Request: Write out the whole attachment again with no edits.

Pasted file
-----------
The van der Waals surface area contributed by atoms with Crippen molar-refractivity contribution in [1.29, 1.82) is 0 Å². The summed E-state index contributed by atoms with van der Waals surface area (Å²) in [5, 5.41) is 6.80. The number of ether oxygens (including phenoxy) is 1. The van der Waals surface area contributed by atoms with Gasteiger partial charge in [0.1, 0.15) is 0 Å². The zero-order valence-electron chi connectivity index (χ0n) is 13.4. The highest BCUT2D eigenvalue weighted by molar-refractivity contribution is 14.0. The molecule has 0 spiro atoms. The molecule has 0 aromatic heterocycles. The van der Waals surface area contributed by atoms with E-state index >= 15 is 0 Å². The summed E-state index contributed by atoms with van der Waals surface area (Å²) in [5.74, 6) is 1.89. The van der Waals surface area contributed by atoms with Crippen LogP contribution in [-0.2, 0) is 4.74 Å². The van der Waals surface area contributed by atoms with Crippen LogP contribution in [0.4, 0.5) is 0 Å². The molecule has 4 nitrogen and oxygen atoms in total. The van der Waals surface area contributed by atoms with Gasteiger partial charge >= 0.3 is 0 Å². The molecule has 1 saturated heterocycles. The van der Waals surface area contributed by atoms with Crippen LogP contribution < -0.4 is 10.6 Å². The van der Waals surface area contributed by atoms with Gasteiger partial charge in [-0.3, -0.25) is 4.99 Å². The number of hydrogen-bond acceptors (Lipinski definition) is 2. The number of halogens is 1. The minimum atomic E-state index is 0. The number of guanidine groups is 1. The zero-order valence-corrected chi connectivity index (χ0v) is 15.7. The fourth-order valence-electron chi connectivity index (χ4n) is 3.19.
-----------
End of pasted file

The van der Waals surface area contributed by atoms with Crippen molar-refractivity contribution in [1.29, 1.82) is 0 Å². The summed E-state index contributed by atoms with van der Waals surface area (Å²) in [5, 5.41) is 6.80. The number of ether oxygens (including phenoxy) is 1. The van der Waals surface area contributed by atoms with Gasteiger partial charge in [0.1, 0.15) is 0 Å². The zero-order valence-electron chi connectivity index (χ0n) is 13.4. The highest BCUT2D eigenvalue weighted by molar-refractivity contribution is 14.0. The molecule has 0 spiro atoms. The molecule has 0 aromatic heterocycles. The van der Waals surface area contributed by atoms with E-state index >= 15 is 0 Å². The summed E-state index contributed by atoms with van der Waals surface area (Å²) in [5.74, 6) is 1.89. The van der Waals surface area contributed by atoms with Crippen LogP contribution in [-0.2, 0) is 4.74 Å². The van der Waals surface area contributed by atoms with Crippen LogP contribution in [0.4, 0.5) is 0 Å². The molecule has 4 nitrogen and oxygen atoms in total. The van der Waals surface area contributed by atoms with Gasteiger partial charge >= 0.3 is 0 Å². The molecule has 1 saturated heterocycles. The van der Waals surface area contributed by atoms with Crippen LogP contribution < -0.4 is 10.6 Å². The van der Waals surface area contributed by atoms with Gasteiger partial charge in [-0.3, -0.25) is 4.99 Å². The number of hydrogen-bond acceptors (Lipinski definition) is 2. The number of halogens is 1. The minimum atomic E-state index is 0. The number of guanidine groups is 1. The zero-order valence-corrected chi connectivity index (χ0v) is 15.7. The fourth-order valence-electron chi connectivity index (χ4n) is 3.19.